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Abstract:This paper develops asymptotic normality results for individual coordinates of robust M-estimators with convex penalty in high-dimensions, where the dimension $p$ is at most of the same order as the sample size $n$, i.e, $p/n\le\gamma$ for some fixed constant $\gamma>0$. The asymptotic normality requires a bias correction and holds for most coordinates of the M-estimator for a large class of loss functions including the Huber loss and its smoothed versions regularized with a strongly convex penalty. The asymptotic variance that characterizes the width of the resulting confidence intervals is estimated with data-driven quantities. This estimate of the variance adapts automatically to low ($p/n\to0)$ or high ($p/n \le \gamma$) dimensions and does not involve the proximal operators seen in previous works on asymptotic normality of M-estimators. For the Huber loss, the estimated variance has a simple expression involving an effective degrees-of-freedom as well as an effective sample size. The case of the Huber loss with Elastic-Net penalty is studied in details and a simulation study confirms the theoretical findings. The asymptotic normality results follow from Stein formulae for high-dimensional random vectors on the sphere developed in the paper which are of independent interest.

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Abstract:This paper studies schemes to de-bias the Lasso in sparse linear regression where the goal is to estimate and construct confidence intervals for a low-dimensional projection of the unknown coefficient vector in a preconceived direction $a_0$. We assume that the design matrix has iid Gaussian rows with known covariance matrix $\Sigma$. Our analysis reveals that previous propositions to de-bias the Lasso require a modification in order to enjoy asymptotic efficiency in a full range of the level of sparsity. This modification takes the form of a degrees-of-freedom adjustment that accounts for the dimension of the model selected by the Lasso. Let $s_0$ denote the number of nonzero coefficients of the true coefficient vector. The unadjusted de-biasing schemes proposed in previous studies enjoys efficiency if $s_0\lll n^{2/3}$, up to logarithmic factors. However, if $s_0\ggg n^{2/3}$, the unadjusted scheme cannot be efficient in certain directions $a_0$. In the latter regime, it it necessary to modify existing procedures by an adjustment that accounts for the degrees-of-freedom of the Lasso. The proposed degrees-of-freedom adjustment grants asymptotic efficiency for any direction $a_0$. This holds under a Sparse Riecz Condition on the covariance matrix $\Sigma$ and the sample size requirement $s_0/p\to0$ and $s_0\log(p/s_0)/n\to0$. Our analysis also highlights that the degrees-of-freedom adjustment is not necessary when the initial bias of the Lasso in the direction $a_0$ is small, which is granted under more stringent conditions on $\Sigma^{-1}$. This explains why the necessity of degrees-of-freedom adjustment did not appear in some previous studies. The main proof argument involves a Gaussian interpolation path similar to that used to derive Slepian's lemma. It yields a sharp $\ell_\infty$ error bound for the Lasso under Gaussian design which is of independent interest.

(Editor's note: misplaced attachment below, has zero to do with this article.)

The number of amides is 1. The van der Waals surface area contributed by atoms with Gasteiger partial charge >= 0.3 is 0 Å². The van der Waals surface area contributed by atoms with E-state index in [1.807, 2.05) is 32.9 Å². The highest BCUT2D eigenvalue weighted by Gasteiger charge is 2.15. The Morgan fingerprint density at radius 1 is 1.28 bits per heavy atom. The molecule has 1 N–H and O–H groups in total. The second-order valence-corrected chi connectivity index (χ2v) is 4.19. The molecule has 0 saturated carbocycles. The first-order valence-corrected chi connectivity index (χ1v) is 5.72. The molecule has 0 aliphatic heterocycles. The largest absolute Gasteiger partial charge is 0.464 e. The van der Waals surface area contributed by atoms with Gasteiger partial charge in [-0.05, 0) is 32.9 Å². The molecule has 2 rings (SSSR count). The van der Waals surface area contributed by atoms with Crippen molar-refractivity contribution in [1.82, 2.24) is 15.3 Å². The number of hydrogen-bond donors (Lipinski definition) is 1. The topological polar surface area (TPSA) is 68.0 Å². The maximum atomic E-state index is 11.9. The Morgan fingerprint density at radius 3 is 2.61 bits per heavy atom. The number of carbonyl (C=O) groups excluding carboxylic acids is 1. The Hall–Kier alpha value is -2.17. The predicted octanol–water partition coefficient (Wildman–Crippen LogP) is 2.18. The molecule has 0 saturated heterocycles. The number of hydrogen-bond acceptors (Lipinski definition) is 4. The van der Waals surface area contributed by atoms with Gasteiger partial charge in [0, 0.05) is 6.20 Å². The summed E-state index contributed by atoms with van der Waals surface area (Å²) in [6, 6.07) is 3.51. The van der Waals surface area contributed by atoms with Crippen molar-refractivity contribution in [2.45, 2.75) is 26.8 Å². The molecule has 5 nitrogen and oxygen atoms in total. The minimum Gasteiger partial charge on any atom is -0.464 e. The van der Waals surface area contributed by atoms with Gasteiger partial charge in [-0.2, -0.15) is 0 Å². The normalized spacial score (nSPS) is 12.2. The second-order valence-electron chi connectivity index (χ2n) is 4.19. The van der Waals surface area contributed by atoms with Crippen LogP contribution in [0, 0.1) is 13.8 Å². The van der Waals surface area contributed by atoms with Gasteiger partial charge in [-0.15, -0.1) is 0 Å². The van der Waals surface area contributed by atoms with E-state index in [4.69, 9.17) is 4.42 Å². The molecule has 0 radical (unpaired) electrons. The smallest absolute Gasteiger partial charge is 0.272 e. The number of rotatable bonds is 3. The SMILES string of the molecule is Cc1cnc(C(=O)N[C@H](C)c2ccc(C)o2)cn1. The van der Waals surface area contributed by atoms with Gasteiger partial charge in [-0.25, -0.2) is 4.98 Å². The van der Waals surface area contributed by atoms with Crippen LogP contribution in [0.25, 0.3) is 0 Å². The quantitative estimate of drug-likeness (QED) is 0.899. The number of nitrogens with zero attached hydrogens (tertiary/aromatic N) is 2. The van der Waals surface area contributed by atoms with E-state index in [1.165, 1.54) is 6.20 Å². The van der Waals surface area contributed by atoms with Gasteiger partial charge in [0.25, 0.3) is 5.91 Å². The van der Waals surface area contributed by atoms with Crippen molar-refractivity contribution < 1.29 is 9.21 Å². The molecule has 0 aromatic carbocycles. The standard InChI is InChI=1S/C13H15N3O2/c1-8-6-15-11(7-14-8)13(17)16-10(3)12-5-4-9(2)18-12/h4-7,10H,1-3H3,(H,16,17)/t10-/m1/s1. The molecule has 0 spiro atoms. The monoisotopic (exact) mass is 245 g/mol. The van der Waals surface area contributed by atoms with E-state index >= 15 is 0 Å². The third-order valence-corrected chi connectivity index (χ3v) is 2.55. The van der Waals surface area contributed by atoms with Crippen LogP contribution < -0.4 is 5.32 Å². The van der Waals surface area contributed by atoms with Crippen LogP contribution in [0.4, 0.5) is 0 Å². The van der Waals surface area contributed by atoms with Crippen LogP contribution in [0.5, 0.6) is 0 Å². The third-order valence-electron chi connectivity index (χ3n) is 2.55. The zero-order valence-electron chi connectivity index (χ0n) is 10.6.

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Abstract:In this article, we develop methods for estimating a low rank tensor from noisy observations on a subset of its entries to achieve both statistical and computational efficiencies. There have been a lot of recent interests in this problem of noisy tensor completion. Much of the attention has been focused on the fundamental computational challenges often associated with problems involving higher order tensors, yet very little is known about their statistical performance. To fill in this void, in this article, we characterize the fundamental statistical limits of noisy tensor completion by establishing minimax optimal rates of convergence for estimating a $k$th order low rank tensor under the general $\ell_p$ ($1\le p\le 2$) norm which suggest significant room for improvement over the existing approaches. Furthermore, we propose a polynomial-time computable estimating procedure based upon power iteration and a second-order spectral initialization that achieves the optimal rates of convergence. Our method is fairly easy to implement and numerical experiments are presented to further demonstrate the practical merits of our estimator.